'Mirror universe' suggests Big Bang created place where time goes backwards

The 'arrow of time' and the fact that it goes forwards has troubled scientists for centuries, but a new theory hopes to answer some of those questions

Andrew Griffin
Thursday 11 December 2014 10:56

Why does time only go in one direction? And why is the future so different from the past? They seem obvious questions, but they have troubled scientists for over a century. A new theory has proposed an answer — that time doesn’t run just one way, and that there is another universe, a mirror of ours, where time runs backwards.

An experiment to recreate the beginning of our universe suggests that as the Big Bang happened, it sent off another one, the mirror image of ours, with the ‘arrow of time’ running the other way.

The experiment solves a key problem in theoretical physics: that all of it fundamental laws, such as relativity and gravity, work just as well if time is going the other way. And usually, when scientists model the beginning of our universe, it is happy to flow backwards as forwards.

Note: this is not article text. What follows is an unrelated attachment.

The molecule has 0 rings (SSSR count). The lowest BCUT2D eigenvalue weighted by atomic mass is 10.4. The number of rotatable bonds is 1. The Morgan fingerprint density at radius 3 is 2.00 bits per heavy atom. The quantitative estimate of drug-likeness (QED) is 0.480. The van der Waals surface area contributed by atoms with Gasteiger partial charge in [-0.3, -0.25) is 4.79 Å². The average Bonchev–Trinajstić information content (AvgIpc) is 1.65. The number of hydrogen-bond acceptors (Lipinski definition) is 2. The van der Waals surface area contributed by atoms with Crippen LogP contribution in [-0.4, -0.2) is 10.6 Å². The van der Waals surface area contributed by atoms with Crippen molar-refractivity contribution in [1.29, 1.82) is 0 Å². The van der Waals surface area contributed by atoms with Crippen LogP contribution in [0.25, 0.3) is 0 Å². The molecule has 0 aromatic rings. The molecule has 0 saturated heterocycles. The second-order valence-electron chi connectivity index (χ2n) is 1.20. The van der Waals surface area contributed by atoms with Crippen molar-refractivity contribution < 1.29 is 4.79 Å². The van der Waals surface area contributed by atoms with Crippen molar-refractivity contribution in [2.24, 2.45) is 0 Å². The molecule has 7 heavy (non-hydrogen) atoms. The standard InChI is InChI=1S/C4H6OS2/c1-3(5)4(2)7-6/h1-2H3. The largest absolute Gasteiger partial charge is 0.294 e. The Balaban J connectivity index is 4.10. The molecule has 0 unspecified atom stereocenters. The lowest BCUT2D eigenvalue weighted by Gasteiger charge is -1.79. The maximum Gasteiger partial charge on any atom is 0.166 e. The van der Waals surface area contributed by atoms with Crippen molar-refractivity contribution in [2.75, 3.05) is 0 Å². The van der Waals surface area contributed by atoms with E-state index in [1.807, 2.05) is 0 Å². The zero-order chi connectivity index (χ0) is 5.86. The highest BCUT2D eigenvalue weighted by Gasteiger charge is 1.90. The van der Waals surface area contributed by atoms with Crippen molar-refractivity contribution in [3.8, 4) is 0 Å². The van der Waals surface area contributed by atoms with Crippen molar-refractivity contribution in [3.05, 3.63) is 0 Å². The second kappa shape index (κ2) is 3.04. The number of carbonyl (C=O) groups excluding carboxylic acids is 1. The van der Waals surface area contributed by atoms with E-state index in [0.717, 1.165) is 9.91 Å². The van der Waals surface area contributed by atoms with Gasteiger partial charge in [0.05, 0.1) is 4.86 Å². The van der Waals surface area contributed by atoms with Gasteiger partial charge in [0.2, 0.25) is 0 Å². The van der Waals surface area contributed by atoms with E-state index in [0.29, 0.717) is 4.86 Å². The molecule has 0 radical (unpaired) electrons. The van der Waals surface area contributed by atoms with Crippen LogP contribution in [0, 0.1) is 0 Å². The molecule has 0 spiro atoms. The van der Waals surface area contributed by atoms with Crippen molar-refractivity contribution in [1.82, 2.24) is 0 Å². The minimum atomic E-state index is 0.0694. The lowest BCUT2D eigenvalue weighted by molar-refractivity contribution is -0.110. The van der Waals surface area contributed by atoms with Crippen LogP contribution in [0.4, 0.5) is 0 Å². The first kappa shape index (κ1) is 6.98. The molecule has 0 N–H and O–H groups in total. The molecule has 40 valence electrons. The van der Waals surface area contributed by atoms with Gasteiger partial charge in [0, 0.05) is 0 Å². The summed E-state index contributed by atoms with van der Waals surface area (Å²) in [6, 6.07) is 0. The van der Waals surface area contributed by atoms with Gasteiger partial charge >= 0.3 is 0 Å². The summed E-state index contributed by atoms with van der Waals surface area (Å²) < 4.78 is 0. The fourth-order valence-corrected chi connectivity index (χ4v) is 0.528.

The universe in the first second after the Big Bang. But a new theory suggests that another universe could have been created in the other direction. Source: Nasa

The current theory suggests that entropy — the force of the universe that means that it tends to get more disordered over time — also drives time forwards. Since the universe began as an ordered thing, as it gets more disorganised, so does time.

But that depends on an assuming that the universe was exceptionally ordered at its beginning, according to Steven Carlip, of the University of California at Davis. And while that is many scientists’ working theory, it is impossible to prove.

But the new theory suggests that time doesn’t have to flow in just one direction, which would settle the problem entirely. When the universe began, it could have created another one, flowing in the other direction, write Julian Barbour, Tim Koslowski, and Flavio Mercati in the Physical Review Letters.

A photo from one of Hubble's deepest looks into the visible universe, showing some of the first galleries created during the Big Bang. Photo: NASA/ESA/S. Beckwith(STScI) and The HUDF Team

“Any internal observer must be in one half of the solution and will only be aware of the records of one branch and deduce a unique past and future direction from inspection of the available records,” they write. People think that time moves in one direction because they can only see one half of the universe, in other words.

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